I immediately expressed with excitement to my tablemates how lucky we all were to be there, you know, at the *Main Event.* The response was icy silence. Crickets.

It was an ominous preview of what was to come.

The worst part about playing the Main Event was the extreme tension (which didn’t seem unique to my table). It was very, very serious – and an absolute nit-fest. I saw a player lay down pocket kings preflop. Another folded jack-10 to me face-up on a J♣️ 3♠️ 6♦️ T♥️ board. (Fortunately, I only had seven-high. I had check-raised the turn with my gutshot.)

Everyone seemed so desperate to cash that it sucked all the fun out of the tournament. Here, I was expecting us to revel in the amazement of the opportunity, and my tablemates all seemed miserable. Absolutely miserable.

The tables around me didn’t seem much better. Like mine, they were painfully quiet. No joking or bantering. No enjoyment. No fun.

The level of play was also not what I expected. I had readied myself for battle; three bets and squeeze plays, and triple-barrel-bluffs. I witnessed none of that (did anyone ever bluff at my table? I think not). It wasn’t the kind of drama I’d seen on TV with people putting each other to the toughest decisions possible for their tournament lives. Instead, I was with a bunch of guys desperate to min-cash.

Jamie Gold at the Main Event in 2006, just starting to build his massive chip towers, which nowadays are much smaller, even for chip leaders. (Image: Pokertube)

Absence of prestige

Before playing the Main, I expected lights, cameras, and action. Ambiance to the extreme. In reality, I found myself jealous of the tables from the other tournaments next to us.

Maybe it was because I was on a sleepy Day One flight, but the tournament seemed small – and we were sandwiched between other events that seemed to have way more action, energy, and people. I couldn’t believe for the Main Event we weren’t in our own room. Maybe I was being naïve, but I expected some sort of specialness and distinction. Posters, privacy, something. There were a few more photographers but other than that, there would be no way to distinguish it wasn’t a regular tournament.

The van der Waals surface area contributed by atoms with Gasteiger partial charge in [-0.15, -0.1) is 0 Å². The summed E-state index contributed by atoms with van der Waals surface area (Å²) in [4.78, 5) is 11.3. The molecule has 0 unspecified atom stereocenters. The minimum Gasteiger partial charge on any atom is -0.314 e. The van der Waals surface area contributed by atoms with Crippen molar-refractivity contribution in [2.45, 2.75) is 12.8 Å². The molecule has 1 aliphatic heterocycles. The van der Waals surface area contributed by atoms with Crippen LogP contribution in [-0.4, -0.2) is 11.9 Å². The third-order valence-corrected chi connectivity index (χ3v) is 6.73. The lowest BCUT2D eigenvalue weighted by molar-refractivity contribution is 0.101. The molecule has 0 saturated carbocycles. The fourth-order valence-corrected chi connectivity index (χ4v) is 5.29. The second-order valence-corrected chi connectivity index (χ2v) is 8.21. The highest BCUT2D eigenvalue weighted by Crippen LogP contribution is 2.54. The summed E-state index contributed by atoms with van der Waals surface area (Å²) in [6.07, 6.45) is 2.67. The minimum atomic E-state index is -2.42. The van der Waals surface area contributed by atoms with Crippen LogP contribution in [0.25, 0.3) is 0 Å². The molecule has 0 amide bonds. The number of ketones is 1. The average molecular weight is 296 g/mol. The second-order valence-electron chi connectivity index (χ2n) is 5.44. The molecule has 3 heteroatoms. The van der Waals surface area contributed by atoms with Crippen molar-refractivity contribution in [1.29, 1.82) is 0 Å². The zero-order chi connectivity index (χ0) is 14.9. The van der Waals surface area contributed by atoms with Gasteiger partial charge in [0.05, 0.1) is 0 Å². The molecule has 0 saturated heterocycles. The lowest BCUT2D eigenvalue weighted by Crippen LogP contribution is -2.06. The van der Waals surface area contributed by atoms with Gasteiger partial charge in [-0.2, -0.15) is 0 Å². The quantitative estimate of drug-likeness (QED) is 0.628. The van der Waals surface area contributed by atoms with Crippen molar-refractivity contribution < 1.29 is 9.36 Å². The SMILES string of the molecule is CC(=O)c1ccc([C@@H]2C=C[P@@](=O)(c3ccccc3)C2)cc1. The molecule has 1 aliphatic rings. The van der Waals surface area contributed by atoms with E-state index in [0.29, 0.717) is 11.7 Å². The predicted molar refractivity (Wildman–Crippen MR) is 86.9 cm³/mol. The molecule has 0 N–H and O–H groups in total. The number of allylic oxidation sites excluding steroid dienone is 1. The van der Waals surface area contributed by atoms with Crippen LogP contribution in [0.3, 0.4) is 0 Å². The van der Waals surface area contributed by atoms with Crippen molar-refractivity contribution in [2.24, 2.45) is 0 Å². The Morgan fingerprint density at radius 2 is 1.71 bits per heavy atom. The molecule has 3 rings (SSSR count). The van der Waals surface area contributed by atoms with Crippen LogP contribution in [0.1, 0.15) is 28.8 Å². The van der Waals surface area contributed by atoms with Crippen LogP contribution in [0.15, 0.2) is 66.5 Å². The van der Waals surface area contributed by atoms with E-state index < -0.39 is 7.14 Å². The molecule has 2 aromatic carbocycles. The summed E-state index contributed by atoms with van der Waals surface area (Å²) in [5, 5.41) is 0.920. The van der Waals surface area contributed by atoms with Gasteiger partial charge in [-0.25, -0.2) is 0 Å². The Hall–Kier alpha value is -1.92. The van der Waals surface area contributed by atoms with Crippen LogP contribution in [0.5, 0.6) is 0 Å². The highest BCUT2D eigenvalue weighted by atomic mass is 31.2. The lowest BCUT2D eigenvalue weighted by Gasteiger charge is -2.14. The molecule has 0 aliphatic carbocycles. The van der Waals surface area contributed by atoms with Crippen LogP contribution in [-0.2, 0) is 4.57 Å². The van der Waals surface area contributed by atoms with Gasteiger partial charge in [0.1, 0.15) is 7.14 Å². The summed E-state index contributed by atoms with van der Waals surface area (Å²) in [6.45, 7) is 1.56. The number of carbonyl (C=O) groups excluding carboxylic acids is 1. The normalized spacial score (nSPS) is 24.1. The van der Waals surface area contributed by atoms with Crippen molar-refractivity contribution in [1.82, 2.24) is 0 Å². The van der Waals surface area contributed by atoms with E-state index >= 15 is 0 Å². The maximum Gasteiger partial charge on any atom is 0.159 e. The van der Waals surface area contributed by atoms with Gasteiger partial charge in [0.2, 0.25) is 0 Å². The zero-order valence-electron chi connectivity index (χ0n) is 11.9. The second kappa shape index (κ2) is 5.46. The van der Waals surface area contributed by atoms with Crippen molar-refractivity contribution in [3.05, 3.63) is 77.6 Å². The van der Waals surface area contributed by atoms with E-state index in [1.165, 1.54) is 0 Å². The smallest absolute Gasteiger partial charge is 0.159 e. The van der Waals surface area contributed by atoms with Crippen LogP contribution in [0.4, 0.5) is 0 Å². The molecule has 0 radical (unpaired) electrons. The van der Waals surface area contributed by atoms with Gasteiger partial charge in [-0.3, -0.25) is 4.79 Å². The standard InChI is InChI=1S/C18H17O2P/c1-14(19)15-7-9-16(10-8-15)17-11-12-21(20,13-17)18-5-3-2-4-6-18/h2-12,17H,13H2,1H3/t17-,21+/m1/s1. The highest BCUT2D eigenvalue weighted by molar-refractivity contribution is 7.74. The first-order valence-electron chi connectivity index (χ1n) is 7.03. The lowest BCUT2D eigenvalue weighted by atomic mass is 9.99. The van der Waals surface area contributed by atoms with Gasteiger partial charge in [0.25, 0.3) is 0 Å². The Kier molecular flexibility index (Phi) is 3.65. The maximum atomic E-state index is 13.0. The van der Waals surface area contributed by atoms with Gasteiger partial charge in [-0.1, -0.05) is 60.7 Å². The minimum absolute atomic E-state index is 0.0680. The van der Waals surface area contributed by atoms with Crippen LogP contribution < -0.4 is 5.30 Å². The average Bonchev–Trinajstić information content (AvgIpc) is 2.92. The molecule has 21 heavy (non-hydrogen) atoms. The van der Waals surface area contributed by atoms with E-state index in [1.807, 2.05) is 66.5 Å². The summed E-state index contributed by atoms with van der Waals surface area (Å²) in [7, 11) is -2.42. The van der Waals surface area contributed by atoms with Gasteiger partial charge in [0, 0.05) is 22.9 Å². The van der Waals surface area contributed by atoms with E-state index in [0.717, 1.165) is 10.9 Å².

What made me the most disappointed and left with crushed expectations atmosphere-wise were the chip stacks themselves. I’d seen the Main Event on TV – and everyone knows that when it comes to chips, that means piles. Massive chip towers for total effect. Think of Jamie Gold and his stacked fortress.

But I’ve received physically bigger starting stacks at local casino dailies. I could grab my tiny tower with one hand. It was depressing. Total buzzkill. Where was the glamour? This was not at all like the movies.

Would I do it again?

Sigh. Probably.

If offered the opportunity again, I wouldn’t turn it down, but only because I recognize it as a value proposition rather than as an enjoyable experience. I busted at the end of Day One after a horrible run of cards, which is maybe why for me it was so sour. Yet I am grateful I didn’t have to slog through four days of that to possibly not even min-cash. It wouldn’t be such a grind if there was more excitement or aesthetics.

I personally think for those wanting to play higher buy-in events, the Wynn Mystery Bounty tournaments are practically unbeatable. Playing at the Wynn already feels prestigious, and two days is perfect to keep everyone fun and fresh. The mystery bounty concept adds obvious intrigue. While the Main was a total downer for me, the Wynn Mystery Bounty was a giant success.

On this note, I definitely think there are better events out there, both in terms of time and money — so don’t feel bad if you haven’t had the opportunity to play the Main. It’s no longer 2005 where there aren’t as many events to play and the Main Event is the be-all and end-all.

And whatever you do, don’t waste your time or dollars playing the WSOP Main Event satellites. They’re not worth it on many levels.